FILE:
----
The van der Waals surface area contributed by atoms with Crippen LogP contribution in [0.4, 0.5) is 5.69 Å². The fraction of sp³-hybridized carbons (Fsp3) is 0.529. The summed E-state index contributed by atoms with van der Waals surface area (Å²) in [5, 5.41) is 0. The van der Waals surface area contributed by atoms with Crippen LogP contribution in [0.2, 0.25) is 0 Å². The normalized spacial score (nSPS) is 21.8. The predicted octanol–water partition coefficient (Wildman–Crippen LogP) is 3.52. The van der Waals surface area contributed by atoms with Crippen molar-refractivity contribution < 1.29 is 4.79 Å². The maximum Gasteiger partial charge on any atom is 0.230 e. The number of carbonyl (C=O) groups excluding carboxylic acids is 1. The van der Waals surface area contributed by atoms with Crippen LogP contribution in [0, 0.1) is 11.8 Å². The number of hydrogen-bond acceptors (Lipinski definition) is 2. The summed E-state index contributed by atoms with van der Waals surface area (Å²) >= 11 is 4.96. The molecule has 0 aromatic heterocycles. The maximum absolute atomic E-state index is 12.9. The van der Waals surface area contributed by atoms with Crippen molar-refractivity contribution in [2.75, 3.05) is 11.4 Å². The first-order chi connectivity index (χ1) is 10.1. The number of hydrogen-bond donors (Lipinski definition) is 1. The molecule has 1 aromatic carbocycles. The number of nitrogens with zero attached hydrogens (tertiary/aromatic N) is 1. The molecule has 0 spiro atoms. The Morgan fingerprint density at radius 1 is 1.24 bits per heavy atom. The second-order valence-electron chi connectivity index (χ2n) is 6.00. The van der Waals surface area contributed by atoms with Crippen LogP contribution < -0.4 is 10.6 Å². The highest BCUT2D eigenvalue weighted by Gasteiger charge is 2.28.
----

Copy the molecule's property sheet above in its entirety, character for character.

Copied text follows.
The van der Waals surface area contributed by atoms with Crippen LogP contribution in [0.4, 0.5) is 5.69 Å². The fraction of sp³-hybridized carbons (Fsp3) is 0.529. The summed E-state index contributed by atoms with van der Waals surface area (Å²) in [5, 5.41) is 0. The van der Waals surface area contributed by atoms with Crippen LogP contribution in [0.2, 0.25) is 0 Å². The normalized spacial score (nSPS) is 21.8. The predicted octanol–water partition coefficient (Wildman–Crippen LogP) is 3.52. The van der Waals surface area contributed by atoms with Crippen molar-refractivity contribution < 1.29 is 4.79 Å². The maximum Gasteiger partial charge on any atom is 0.230 e. The number of carbonyl (C=O) groups excluding carboxylic acids is 1. The van der Waals surface area contributed by atoms with Crippen LogP contribution in [0, 0.1) is 11.8 Å². The number of hydrogen-bond acceptors (Lipinski definition) is 2. The summed E-state index contributed by atoms with van der Waals surface area (Å²) >= 11 is 4.96. The molecule has 0 aromatic heterocycles. The maximum absolute atomic E-state index is 12.9. The van der Waals surface area contributed by atoms with Crippen molar-refractivity contribution in [2.75, 3.05) is 11.4 Å². The first-order chi connectivity index (χ1) is 10.1. The number of hydrogen-bond donors (Lipinski definition) is 1. The molecule has 1 aromatic carbocycles. The number of nitrogens with zero attached hydrogens (tertiary/aromatic N) is 1. The molecule has 0 spiro atoms. The Morgan fingerprint density at radius 1 is 1.24 bits per heavy atom. The second-order valence-electron chi connectivity index (χ2n) is 6.00. The van der Waals surface area contributed by atoms with Crippen LogP contribution < -0.4 is 10.6 Å². The highest BCUT2D eigenvalue weighted by Gasteiger charge is 2.28.